Reissues remind again how good Fogerty, CCR were
Creedence Clearwater Revival was nothing like the rest of the San Francisco music scene in the late '60s, early '70s. While seemingly everyone else playing at the Fillmore was going off into very weird psychedelia or endless white-boy blues jams, the four members of CCR were immersing themselves in the earthiest American roots music sounds on the scene.
In the four years CCR was together (the band members had played together for years under a couple of different names and with a completely different sound), John Fogerty and mates turned out some of the most memorable songs of that era, songs that have entered the American canon of popular music.
In commemoration of the band's 30th anniversary (sort of), Fantasy Records has reissued all eight of CCR's original recordings (seven studio, plus a 1970s concert issued as a live album in 1981) in newly analog remastered editions. The entire set is also available as a 6-CD box set.
Which seems kind of silly, the remastering part, given that CCR's raw music was always rough around the edges anyway this is a band that almost sounds better on a beat-up old phonograph than a new CD player anyway.
What is nice, though, is that Fantasy commissioned new liner notes for each of the eight albums, by seven different rock and pop critics. Most of them were around when CCR was still an ongoing concern and heard these albums when they were new, as well as having heard the band live in concert. Joel Selvin and Ben Fong-Torres and Stanley Booth all bring interesting perspectives to the music of CCR and where the band stands in the history of rock music. (Dave Marsh, predictably enough, is as insufferably pompous and ultimately irrelevant as ever.)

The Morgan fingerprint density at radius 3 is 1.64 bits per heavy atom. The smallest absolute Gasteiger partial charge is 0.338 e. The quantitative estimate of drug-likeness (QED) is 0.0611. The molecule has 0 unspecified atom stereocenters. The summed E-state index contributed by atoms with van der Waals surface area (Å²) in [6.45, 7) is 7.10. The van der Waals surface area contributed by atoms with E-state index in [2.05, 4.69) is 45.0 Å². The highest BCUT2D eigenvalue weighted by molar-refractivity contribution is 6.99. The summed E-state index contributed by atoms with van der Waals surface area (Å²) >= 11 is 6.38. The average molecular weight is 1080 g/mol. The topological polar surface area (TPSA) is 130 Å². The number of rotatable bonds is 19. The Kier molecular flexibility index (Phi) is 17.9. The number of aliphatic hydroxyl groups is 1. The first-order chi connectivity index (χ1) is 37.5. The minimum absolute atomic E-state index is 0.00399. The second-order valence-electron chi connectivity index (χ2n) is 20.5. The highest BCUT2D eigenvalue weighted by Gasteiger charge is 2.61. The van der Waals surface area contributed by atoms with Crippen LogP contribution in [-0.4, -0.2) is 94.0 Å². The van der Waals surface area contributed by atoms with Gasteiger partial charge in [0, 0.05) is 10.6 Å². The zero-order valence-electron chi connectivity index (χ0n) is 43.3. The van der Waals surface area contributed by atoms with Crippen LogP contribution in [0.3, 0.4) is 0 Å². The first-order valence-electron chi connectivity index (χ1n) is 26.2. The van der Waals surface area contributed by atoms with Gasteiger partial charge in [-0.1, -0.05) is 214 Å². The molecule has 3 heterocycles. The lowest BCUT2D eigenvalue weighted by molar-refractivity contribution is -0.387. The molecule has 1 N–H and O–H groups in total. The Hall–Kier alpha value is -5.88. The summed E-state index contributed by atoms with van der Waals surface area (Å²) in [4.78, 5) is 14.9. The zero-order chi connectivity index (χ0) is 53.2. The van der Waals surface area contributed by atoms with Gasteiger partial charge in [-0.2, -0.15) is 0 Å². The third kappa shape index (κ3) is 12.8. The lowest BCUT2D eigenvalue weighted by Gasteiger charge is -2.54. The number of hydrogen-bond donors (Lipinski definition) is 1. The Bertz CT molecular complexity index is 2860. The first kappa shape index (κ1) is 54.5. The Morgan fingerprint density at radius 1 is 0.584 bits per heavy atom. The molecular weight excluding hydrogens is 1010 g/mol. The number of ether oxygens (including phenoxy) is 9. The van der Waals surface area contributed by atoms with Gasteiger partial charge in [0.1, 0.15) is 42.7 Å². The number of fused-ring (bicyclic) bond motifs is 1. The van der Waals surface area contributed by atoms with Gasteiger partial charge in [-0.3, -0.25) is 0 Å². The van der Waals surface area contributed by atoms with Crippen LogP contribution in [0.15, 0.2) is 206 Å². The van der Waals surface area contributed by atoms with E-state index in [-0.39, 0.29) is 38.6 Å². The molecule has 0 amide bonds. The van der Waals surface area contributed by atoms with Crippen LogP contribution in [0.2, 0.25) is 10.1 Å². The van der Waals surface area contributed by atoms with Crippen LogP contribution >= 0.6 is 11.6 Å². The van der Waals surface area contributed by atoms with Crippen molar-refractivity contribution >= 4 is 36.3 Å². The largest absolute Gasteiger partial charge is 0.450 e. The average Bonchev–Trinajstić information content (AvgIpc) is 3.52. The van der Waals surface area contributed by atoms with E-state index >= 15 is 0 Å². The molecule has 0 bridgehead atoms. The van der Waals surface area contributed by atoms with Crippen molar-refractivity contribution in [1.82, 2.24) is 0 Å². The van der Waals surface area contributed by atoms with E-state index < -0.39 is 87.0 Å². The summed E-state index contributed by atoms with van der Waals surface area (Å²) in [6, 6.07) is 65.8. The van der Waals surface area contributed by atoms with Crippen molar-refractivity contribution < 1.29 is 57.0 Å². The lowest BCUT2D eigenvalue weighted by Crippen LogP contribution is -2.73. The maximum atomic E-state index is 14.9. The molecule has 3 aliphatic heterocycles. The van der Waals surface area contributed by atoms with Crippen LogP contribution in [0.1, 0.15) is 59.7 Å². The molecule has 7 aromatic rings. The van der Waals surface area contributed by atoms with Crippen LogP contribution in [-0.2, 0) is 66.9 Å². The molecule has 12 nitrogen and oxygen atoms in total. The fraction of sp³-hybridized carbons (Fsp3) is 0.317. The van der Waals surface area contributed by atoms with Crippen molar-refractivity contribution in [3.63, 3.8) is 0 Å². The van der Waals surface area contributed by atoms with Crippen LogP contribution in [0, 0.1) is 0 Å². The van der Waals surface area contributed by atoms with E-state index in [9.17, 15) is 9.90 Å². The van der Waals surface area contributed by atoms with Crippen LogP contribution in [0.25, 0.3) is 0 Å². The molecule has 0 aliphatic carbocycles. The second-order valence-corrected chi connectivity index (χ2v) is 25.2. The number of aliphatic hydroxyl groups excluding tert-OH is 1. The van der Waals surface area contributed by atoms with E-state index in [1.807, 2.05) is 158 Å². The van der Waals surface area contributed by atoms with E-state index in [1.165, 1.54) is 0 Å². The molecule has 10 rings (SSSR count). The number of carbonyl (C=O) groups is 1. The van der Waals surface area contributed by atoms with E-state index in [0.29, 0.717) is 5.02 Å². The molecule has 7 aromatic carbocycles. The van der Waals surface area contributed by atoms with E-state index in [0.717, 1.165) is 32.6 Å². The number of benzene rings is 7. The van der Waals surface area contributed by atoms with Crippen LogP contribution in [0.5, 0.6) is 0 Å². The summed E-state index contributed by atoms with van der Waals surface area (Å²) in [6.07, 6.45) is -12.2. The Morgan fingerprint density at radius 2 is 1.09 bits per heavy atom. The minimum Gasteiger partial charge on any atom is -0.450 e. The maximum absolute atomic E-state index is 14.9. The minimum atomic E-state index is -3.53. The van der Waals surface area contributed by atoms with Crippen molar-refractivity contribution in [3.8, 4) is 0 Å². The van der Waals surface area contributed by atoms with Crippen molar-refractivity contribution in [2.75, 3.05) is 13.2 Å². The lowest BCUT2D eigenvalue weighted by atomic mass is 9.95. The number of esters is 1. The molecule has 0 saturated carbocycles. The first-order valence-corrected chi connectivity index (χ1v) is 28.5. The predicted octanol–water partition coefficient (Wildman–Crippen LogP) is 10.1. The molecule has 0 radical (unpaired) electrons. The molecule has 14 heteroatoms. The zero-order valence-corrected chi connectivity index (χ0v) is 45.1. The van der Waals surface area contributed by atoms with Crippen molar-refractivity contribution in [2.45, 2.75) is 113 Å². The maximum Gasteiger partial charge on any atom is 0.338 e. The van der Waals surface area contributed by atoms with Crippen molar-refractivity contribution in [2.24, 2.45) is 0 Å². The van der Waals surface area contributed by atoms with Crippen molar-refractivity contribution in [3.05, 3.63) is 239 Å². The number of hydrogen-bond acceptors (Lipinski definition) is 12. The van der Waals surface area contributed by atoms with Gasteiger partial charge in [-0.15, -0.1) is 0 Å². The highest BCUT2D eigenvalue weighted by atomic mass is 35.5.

Sadly, one of the things these writers bring out is that Fogerty had a tremendous inferiority complex when it came to the Beatles felt his band didn't get the same respect from the media as the British lads.
Which is true, frankly the question is whether the media's take on things was the accurate one.
Still, listening to these eight albums, one is reminded anew how much truly immortal music Fogerty (the band's principal composer) wrote: "Proud Mary" and "Bad Moon Rising" and "Green River" and "Down on the Corner" and "Fortunate Son" and "Travelin' Band" and "Run Through the Jungle" and "Who'll Stop the Rain" and "Have You Ever Seen the Rain?" and "Keep on Chooglin'." And that all came out in a four-year period before the band fell apart; while Fogerty has written some excellent songs in the years since, of his solo efforts perhaps only 1985's "Centerfield" and "Old Man Down the Road" equal the songs he wrote while in CCR.
It was a remarkable stretch in both Fogerty's life and American popular music. For those of us whose vinyl copies of these albums are long worn smooth, or whose 45 player no longer works, having them newly available on CD is welcome.
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